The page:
Martyn Brewster’s lyrical abstract paintings combine seductive combinations of colour with vigorous poetic compositions, producing paintings, linocuts, etchings and pen and ink drawings of the Dorset coast that are collected worldwide.
We are delighted to hold stock of Martyn Brewster’s paintings which can be bought from the gallery and shipped or viewed here by appointment.
Martyn’s work is presented framed unless otherwise stated. Any enquiries please call 01308 459511 or email email@example.com.
Martyn has lived near the cliffs and beaches of Southbourne in Dorset for thirty years inspired by the natural landscape, the sea and the light as well as by colour and by the paint itself. Recently he has introduced a more neutral palette which seems to give space for his use of tone – light and dark – and of the contrasting qualities of paint which can be thick or thin, translucent or opaque, defined or free flowing. Beautifully chosen vivid colour speaks out in the quieter surround creating paintings of contemplative power and pleasure.
Martyn Brewster was born in Oxford in 1952. He studied Art and Design in Hertfordshire and Fine Art (Painting) in Brighton followed by a Postgraduate diploma in Printmaking. He has been working as a professional artist ever since with regular solo shows in museums and galleries in London and throughout the UK as well as exhibitions in USA, Canada and throughout Europe. He has won numerous awards and his work is in private, public and corporate collections worldwide including the Victoria & Albert Museum and the British Museum. Recently his work has entered the collections of Pallant House, Chichester and the Hepworth Wakefield. In London and New York he is represented by Waterhouse & Dodd. This is his third exhibition at Sladers Yard.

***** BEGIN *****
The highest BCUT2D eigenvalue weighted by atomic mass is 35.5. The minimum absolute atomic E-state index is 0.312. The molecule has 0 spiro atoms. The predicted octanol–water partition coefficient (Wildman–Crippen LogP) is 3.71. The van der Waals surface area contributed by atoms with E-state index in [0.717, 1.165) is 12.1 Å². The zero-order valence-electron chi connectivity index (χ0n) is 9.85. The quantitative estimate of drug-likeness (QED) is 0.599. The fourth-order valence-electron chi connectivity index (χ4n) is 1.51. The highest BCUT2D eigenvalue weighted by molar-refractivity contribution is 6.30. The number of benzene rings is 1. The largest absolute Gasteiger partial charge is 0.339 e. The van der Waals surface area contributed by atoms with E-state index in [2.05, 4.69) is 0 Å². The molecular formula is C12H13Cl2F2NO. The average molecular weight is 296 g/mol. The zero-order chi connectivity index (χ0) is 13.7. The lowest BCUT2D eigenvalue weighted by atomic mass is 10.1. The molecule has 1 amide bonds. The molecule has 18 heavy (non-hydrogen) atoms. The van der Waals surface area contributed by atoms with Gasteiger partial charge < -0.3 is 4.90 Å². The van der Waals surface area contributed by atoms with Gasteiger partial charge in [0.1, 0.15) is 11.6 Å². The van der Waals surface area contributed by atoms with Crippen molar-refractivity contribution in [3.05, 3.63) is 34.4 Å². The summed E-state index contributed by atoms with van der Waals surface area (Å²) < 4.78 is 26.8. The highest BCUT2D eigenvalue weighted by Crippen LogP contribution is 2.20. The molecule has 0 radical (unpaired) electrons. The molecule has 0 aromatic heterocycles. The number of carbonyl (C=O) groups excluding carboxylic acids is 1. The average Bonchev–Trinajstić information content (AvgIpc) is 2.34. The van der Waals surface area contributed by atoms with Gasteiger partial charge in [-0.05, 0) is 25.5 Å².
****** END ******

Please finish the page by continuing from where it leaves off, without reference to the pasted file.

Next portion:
NB after a number of enquiries I have uploaded images of the smaller paintings, drawings, etchings and linocuts which have been photographed in the gallery behind glass. We have done our best to show the works but please forgive the reflections and light interference in some of the photos.